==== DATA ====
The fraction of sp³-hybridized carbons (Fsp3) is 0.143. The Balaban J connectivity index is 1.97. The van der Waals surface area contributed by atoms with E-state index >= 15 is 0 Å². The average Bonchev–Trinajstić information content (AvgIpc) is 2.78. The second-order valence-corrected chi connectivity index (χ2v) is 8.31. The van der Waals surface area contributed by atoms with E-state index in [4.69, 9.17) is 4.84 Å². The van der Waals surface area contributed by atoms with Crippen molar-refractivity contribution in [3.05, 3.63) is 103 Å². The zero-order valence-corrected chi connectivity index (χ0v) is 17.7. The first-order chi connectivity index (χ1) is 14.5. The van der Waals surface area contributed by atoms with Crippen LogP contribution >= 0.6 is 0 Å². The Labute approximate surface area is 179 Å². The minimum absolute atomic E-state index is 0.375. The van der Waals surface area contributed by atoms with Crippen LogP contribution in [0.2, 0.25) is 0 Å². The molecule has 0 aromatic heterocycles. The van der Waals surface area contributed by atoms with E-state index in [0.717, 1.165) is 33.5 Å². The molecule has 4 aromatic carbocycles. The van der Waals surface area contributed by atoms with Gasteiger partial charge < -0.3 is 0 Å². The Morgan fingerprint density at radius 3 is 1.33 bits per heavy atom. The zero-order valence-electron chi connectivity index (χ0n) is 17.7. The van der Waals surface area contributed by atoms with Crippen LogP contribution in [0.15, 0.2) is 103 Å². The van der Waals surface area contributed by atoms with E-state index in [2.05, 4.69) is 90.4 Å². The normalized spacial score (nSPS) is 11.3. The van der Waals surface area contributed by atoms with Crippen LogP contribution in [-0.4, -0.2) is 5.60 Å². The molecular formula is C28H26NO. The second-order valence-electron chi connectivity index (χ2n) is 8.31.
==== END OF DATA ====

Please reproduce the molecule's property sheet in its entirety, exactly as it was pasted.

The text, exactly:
The fraction of sp³-hybridized carbons (Fsp3) is 0.143. The Balaban J connectivity index is 1.97. The van der Waals surface area contributed by atoms with E-state index >= 15 is 0 Å². The average Bonchev–Trinajstić information content (AvgIpc) is 2.78. The second-order valence-corrected chi connectivity index (χ2v) is 8.31. The van der Waals surface area contributed by atoms with E-state index in [4.69, 9.17) is 4.84 Å². The van der Waals surface area contributed by atoms with Crippen molar-refractivity contribution in [3.05, 3.63) is 103 Å². The zero-order valence-corrected chi connectivity index (χ0v) is 17.7. The first-order chi connectivity index (χ1) is 14.5. The van der Waals surface area contributed by atoms with Crippen LogP contribution >= 0.6 is 0 Å². The Labute approximate surface area is 179 Å². The minimum absolute atomic E-state index is 0.375. The van der Waals surface area contributed by atoms with Crippen LogP contribution in [0.2, 0.25) is 0 Å². The molecule has 0 aromatic heterocycles. The van der Waals surface area contributed by atoms with E-state index in [0.717, 1.165) is 33.5 Å². The molecule has 4 aromatic carbocycles. The van der Waals surface area contributed by atoms with Gasteiger partial charge < -0.3 is 0 Å². The Morgan fingerprint density at radius 3 is 1.33 bits per heavy atom. The zero-order valence-electron chi connectivity index (χ0n) is 17.7. The van der Waals surface area contributed by atoms with Crippen LogP contribution in [0.15, 0.2) is 103 Å². The van der Waals surface area contributed by atoms with E-state index in [2.05, 4.69) is 90.4 Å². The normalized spacial score (nSPS) is 11.3. The van der Waals surface area contributed by atoms with Crippen LogP contribution in [-0.4, -0.2) is 5.60 Å². The molecular formula is C28H26NO. The second-order valence-electron chi connectivity index (χ2n) is 8.31.